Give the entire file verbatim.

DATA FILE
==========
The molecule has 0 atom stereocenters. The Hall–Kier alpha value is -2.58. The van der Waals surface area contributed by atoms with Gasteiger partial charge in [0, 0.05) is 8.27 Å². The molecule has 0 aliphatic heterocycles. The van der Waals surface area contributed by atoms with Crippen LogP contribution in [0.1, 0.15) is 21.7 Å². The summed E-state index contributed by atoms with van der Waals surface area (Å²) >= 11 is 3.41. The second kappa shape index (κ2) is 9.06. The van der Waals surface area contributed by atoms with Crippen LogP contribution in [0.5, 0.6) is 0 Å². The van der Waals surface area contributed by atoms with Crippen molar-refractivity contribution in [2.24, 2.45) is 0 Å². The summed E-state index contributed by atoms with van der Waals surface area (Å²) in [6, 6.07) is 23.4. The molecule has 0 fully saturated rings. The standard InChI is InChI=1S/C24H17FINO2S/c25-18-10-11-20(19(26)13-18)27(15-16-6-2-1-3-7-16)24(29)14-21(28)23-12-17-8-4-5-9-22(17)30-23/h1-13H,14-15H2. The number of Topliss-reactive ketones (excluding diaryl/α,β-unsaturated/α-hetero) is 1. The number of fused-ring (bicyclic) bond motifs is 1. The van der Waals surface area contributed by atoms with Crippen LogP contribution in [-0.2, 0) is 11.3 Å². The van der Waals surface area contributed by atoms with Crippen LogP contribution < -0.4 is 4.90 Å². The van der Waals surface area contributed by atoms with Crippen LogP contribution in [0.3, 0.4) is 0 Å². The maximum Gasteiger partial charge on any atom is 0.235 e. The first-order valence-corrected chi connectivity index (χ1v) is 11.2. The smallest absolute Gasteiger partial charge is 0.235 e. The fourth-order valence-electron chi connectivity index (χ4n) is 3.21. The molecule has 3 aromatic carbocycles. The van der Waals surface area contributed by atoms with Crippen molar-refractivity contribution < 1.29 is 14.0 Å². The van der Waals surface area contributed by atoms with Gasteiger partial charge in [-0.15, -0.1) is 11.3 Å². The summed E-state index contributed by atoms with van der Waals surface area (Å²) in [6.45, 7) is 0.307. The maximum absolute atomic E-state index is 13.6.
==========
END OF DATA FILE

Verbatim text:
The molecule has 0 atom stereocenters. The Hall–Kier alpha value is -2.58. The van der Waals surface area contributed by atoms with Gasteiger partial charge in [0, 0.05) is 8.27 Å². The molecule has 0 aliphatic heterocycles. The van der Waals surface area contributed by atoms with Crippen LogP contribution in [0.1, 0.15) is 21.7 Å². The summed E-state index contributed by atoms with van der Waals surface area (Å²) >= 11 is 3.41. The second kappa shape index (κ2) is 9.06. The van der Waals surface area contributed by atoms with Crippen LogP contribution in [0.5, 0.6) is 0 Å². The van der Waals surface area contributed by atoms with Crippen molar-refractivity contribution in [2.24, 2.45) is 0 Å². The summed E-state index contributed by atoms with van der Waals surface area (Å²) in [6, 6.07) is 23.4. The molecule has 0 fully saturated rings. The standard InChI is InChI=1S/C24H17FINO2S/c25-18-10-11-20(19(26)13-18)27(15-16-6-2-1-3-7-16)24(29)14-21(28)23-12-17-8-4-5-9-22(17)30-23/h1-13H,14-15H2. The number of Topliss-reactive ketones (excluding diaryl/α,β-unsaturated/α-hetero) is 1. The number of fused-ring (bicyclic) bond motifs is 1. The van der Waals surface area contributed by atoms with Crippen LogP contribution in [-0.2, 0) is 11.3 Å². The van der Waals surface area contributed by atoms with Crippen LogP contribution < -0.4 is 4.90 Å². The van der Waals surface area contributed by atoms with Crippen LogP contribution in [0.3, 0.4) is 0 Å². The maximum Gasteiger partial charge on any atom is 0.235 e. The first-order valence-corrected chi connectivity index (χ1v) is 11.2. The smallest absolute Gasteiger partial charge is 0.235 e. The fourth-order valence-electron chi connectivity index (χ4n) is 3.21. The molecule has 3 aromatic carbocycles. The van der Waals surface area contributed by atoms with Crippen molar-refractivity contribution < 1.29 is 14.0 Å². The van der Waals surface area contributed by atoms with Gasteiger partial charge in [-0.15, -0.1) is 11.3 Å². The summed E-state index contributed by atoms with van der Waals surface area (Å²) in [6.45, 7) is 0.307. The maximum absolute atomic E-state index is 13.6.